Because five days now had to accomodate three months' work, the first thing that had to go was sleep. To prepare for an unrelenting twenty-four hours a day sleep-free schedule, Rimmer would spend the whole of the first remaining day in bed - to be extra, ultra fresh, so he would be able to squeeze three whole months of revision into four short days.

Within an hour of getting up the next morning, he would feel explicably exhausted, and start early on his supply of Go-Double-Plus caffeine tablets. By lunchtime he'd overdose, and have to make the journey down to the ship's medical unit for a sedative to help him calm down. The sedative usually sent him off to sleep, and he'd wake up the following morning with only three days left, and an anxiety that was so crippling he could scarcely move. A month of revision to be crammed into each day.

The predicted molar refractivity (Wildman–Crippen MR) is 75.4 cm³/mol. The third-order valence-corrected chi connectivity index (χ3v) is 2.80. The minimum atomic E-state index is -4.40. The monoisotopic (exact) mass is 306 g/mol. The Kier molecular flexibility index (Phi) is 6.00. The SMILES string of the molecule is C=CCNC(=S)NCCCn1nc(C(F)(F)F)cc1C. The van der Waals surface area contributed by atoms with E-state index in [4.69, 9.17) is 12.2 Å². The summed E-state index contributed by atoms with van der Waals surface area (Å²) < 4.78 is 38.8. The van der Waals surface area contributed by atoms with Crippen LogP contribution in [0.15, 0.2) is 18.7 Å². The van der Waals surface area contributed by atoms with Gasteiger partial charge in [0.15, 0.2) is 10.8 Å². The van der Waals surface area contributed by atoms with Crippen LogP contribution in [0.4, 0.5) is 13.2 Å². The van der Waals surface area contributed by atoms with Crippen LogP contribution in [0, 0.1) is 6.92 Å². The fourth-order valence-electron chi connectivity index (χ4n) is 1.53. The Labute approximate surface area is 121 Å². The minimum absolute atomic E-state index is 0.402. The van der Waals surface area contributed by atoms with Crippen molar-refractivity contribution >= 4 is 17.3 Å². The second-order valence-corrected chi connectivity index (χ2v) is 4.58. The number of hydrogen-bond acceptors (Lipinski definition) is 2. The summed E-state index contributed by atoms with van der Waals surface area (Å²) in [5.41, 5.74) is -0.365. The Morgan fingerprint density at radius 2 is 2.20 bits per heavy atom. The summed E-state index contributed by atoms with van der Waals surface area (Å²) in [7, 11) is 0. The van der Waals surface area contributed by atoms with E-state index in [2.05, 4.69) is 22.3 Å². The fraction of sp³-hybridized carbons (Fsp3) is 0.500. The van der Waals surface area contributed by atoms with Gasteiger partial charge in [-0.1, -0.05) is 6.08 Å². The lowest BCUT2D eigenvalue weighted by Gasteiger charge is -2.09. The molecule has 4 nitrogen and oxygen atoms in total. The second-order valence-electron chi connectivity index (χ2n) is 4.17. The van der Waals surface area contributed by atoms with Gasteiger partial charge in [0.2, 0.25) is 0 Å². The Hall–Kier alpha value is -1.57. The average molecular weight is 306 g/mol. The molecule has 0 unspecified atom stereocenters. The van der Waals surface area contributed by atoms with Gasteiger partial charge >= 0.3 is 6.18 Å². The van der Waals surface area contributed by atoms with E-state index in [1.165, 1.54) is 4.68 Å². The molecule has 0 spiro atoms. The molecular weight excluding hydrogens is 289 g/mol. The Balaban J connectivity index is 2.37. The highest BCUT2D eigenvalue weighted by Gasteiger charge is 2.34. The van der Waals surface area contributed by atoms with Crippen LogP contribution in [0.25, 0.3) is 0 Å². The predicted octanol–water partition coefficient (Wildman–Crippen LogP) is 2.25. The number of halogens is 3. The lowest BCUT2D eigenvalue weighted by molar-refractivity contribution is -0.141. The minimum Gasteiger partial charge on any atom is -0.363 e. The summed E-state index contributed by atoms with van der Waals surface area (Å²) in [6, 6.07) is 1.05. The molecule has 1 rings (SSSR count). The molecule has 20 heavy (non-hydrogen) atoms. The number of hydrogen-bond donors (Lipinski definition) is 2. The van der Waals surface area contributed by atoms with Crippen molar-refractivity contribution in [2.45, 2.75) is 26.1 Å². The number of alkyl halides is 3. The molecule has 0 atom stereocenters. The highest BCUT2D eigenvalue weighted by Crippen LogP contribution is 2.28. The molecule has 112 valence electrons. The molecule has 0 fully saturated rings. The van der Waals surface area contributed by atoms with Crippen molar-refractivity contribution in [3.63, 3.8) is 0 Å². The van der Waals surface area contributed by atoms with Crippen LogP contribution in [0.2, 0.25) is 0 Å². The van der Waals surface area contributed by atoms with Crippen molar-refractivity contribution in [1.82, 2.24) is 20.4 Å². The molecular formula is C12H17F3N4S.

At this point he would start smoking. A lifelong non-smoker, he'd become a forty-a-day man. He'd spend the whole day pacing up and down his room, smoking three or four cigarettes at a time, stopping occasionally to stare at the titles in his bookcase, not knowing which one to read first, and popping twice the recommended dosage of dog-worming tablets, which he erroneously believed to contain amphetamine.

Realizing he was getting nowhere, he'd try to get rid of his soul-bending tension by treating himself to an evening in one of Red Dwarf's quieter bars. There he would sit, in the plastic oak-beamed 'Happy Astro' pub, nursing a small beer, grimly trying to be light-hearted and totally relaxed. Two small beers and three hours of stomach-knotting relaxation later, he would go back to his bunk and spend half the night awake, praying to a God he didn't believe in for a miracle that couldn't happen.

Two days to go, and ravaged by the combination of anxiety, nicotine, caffeine tablets, alcohol he wasn't used to, dog-worming pills, and overall exhaustion, he would sleep in till mid-afternoon.